Complain to get noticed

24 August 2016
We get letters from time to time complaining about why we covered particular stories or what we wrote about a particular person in a story.
Many of them berate us for being ‘against’ a particular high ranked person or being on the ‘wrong’ side of an issue supported by our leaders in government.
As a credible, professional newspaper, we print what we vet to be true about people and issues in the public domain and interest.  To the best of our ability, we check sources, question the reporters, and challenge contradictions.
After we have ticked all of our editorial boxes we print (or not) the article.  When our esteemed readers send letters complaining that our newspaper is “disrespectful to our elders” or “need to leave [someone] alone,” we print these letters too, but we stand firm on our journalistic and editorial ethics and processes. 
When someone doesn’t like the facts we print, they have every right to say so.
But we’ve noticed a trend of complaints about news articles that come from people around those holding high office, that are insincere, do not identify which facts are in error and present no additional information refuting the facts stated.  We find that many letters like these are from those who are merely seeking to be noticed by those in high office. 
These people make noise about the media because they have aspirations of being ‘called’ for a high post or granted some sort of boon if they get ‘noticed.’  So, they make elaborate and showy public declarations of their loyalty to the powers-that-be and use the media as their foil.  This level of sycophancy is an unwarranted assault on independent media reporting and should not be encouraged. 
We take note that many leaders, prior to their current positions of power, were reported on fairly during their ascent to the responsible positions they hold now.  This media coverage is not done is exchange for posts, considerations or benefits, but because news of interest to the public needed to be published.  Once in public authority posts, that coverage may continue, not to ‘tear anyone down’ but to freely place information before the people.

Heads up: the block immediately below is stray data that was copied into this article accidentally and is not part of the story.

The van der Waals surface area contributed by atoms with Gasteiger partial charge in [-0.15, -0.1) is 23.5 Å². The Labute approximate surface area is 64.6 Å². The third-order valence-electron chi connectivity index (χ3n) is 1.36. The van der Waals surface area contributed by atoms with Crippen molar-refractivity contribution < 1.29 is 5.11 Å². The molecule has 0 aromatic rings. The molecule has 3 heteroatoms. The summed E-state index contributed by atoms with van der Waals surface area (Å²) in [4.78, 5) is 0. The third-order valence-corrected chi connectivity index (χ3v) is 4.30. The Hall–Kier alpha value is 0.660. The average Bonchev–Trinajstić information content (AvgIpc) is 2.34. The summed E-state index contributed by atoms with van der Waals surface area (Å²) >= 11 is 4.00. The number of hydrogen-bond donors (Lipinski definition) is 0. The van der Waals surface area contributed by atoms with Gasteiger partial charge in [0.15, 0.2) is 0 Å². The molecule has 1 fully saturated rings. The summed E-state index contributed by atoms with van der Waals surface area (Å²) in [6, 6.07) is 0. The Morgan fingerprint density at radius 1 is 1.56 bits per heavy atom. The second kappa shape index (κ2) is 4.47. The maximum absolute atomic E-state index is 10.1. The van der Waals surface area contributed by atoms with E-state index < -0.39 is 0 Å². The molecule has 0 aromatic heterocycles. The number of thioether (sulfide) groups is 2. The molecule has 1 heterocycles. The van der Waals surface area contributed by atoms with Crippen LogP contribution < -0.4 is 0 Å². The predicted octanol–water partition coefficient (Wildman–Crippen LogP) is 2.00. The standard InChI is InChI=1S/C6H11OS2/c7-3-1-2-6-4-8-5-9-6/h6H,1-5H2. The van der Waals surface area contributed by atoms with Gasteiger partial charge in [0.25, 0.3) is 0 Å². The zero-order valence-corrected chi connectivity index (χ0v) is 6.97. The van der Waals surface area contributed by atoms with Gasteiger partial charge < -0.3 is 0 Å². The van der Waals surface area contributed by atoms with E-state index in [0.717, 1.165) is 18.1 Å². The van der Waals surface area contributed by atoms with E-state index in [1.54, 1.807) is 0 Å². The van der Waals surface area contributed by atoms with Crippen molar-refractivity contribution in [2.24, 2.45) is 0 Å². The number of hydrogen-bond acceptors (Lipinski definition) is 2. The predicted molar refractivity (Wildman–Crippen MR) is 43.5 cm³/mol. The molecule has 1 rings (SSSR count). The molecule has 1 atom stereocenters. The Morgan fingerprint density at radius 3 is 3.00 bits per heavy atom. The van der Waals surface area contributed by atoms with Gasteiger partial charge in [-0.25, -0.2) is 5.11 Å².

Decision makers in responsible positions in Namibia must know that the media never has a mission to ‘destroy’ anyone, least of all those carrying heavy responsibilities and obligations to lead the nation. We are well aware that as they fall, the country can also take a negative hit and we in the media love our country as we play our important role in this democracy.

That said, we reject the notion that we must clap hands and say ‘hallelujah’ to anything done by our leaders and we challenge those who are in the power circles (or who desperately want to be) around our leaders to stop using complaints against the media as a tool to feather their own nests.  Come with solid, verifiable complaints about our articles and then we can talk. 
We will unapologetically use our editorial columns to opine about a range of topics that we believe are in the public interest and in sync with our editorial position.
Indeed, some factual stories that hit the headlines are embarrassing and could be hurtful to individuals or raise questions about the reputation of institutions.  We are not unmindful of this and it reminds us further of how important it is to be factual, ethical and fair when we publish our articles and opinion pieces.
We will not ‘sift’ through the facts and only print what pleases one person or a certain group versus another. 

Indeed we do make mistakes from time-to-time and while it stings a bit, we are prepared to accept all criticisms, check out the complaint and mitigate any unintended errors that may have been printed. 
There is a media ombudsman and watchdog organisation to address these issues.  The courts are there for lawsuits for libel and slander and this avenue can be used by any citizen at any time. 
There is a phalanx of editors in all partner members of the media and in each media house that are on the hunt for errors, faulty facts, uncorroborated statements and other challenges to media professionalism. 
We celebrate that Namibia has a credible free media and we welcome honest letters about what we write and how we write it. 
We are here for the public and take media integrity very seriously.


The Windhoek Observer is an English-language weekly newspaper, published in Namibia by Paragon Investment Holding. It is the country's oldest and largest circulating weekly.

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